a desert in southern Iraq. A coalition search-and-resque unit was immediately
dispatched to this area.
- A CIA referent in the combat area Col. Davis (likely
to be a pseudonym) and the US DoD Defense Intelligence Agency (DIA) regional
director were demoted due to their inadequate performance in estimating
the strength of Iraq's forces and their combat readiness.
- Eyewitnesses report that Gen. Tommy Franks looks extremely
exhausted and irritated. Gen. Franks has cancelled the meeting with journalists
planned for this morning.
- Work is paralyzed at the coalition press-center in Kuwait.
Journalists are not able to get any information except for the hourly press
communique from the command. A variety of reasons are cited by the military
to reduce the number of trips into the combat zone for the journalists.
All reports coming from the journalists attached to the coalition units
are now being strictly censored by the military. All live broadcasts, as
those seen during the first day of the war, are now strictly prohibited
by a special order from the coalition command. The required time delay
between the time news video footage was shot and the time it can be broadcast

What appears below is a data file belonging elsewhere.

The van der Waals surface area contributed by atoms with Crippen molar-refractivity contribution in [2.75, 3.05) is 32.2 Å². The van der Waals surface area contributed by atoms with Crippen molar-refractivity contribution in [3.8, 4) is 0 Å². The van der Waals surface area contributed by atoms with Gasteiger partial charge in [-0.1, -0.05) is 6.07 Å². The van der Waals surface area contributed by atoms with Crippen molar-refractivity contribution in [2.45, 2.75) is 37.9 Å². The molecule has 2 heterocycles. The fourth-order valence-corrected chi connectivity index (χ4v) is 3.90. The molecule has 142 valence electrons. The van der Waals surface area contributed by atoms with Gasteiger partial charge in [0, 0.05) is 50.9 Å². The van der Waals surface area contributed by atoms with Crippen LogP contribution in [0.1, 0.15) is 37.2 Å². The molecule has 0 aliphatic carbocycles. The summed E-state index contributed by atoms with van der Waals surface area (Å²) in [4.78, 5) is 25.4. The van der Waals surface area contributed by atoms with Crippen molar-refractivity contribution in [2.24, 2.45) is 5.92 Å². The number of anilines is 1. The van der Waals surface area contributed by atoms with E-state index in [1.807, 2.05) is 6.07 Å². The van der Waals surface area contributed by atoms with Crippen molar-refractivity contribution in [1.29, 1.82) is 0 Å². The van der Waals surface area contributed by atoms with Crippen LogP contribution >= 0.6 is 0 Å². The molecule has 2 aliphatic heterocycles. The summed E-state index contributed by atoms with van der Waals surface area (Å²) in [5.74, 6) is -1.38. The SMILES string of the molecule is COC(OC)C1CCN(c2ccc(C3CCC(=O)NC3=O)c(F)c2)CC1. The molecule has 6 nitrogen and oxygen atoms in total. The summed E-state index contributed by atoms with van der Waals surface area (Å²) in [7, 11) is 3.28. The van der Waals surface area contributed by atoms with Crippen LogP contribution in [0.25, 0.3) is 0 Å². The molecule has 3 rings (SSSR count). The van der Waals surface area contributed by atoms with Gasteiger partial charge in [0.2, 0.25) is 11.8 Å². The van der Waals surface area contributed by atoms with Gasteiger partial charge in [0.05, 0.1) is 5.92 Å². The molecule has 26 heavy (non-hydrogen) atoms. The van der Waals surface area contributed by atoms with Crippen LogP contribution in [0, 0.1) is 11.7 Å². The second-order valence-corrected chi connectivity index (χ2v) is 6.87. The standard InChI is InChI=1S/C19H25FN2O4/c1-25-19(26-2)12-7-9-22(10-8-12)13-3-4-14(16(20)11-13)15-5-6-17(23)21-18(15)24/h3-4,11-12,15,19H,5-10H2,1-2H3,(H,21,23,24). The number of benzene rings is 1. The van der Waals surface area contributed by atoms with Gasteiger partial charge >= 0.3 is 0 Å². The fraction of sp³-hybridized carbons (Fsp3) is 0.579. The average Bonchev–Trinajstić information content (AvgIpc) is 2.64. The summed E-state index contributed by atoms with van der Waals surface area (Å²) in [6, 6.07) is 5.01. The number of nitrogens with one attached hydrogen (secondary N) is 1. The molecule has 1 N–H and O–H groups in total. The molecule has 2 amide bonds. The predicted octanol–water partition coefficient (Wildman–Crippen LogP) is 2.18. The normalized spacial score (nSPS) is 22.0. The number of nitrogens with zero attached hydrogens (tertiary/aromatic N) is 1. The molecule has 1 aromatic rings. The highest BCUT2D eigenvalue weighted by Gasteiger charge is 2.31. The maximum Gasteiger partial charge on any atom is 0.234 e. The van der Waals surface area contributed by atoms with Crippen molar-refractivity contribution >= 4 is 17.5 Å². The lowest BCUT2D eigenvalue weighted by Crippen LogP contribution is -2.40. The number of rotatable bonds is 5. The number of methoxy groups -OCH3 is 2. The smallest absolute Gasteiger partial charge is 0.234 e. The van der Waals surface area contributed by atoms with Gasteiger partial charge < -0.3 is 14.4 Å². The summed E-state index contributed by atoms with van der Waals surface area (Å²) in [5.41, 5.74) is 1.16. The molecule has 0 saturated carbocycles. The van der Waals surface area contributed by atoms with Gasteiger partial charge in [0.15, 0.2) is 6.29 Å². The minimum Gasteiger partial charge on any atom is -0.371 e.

has been increased to a minimum of 4 hours.
- More accurate information became available regarding
the losses sustained by both sides during the first three days of the war.
The coalition has officially acknowledged the deaths of some 25 servicemen.
However, intercepted radio communications show that the actual number of
coalition casualties is at least 55-70 troops killed and no less than 200
wounded. The emergency dispatch of the "Comfort" medical ship
closer to the combat zone is a direct indication of serious casualties.
The "Comfort" is expected to arrive to the southern tip of the
Fao peninsula later tonight.
- It is more difficult to evaluate the losses of the Iraqi
especially due to the air strikes. On the south front Iraqi losses are
estimated at 400-600 killed, 1,500 wounded and up to 300 captured.
- (source: iraqwar.ru, 03-23-03,
translated by Venik)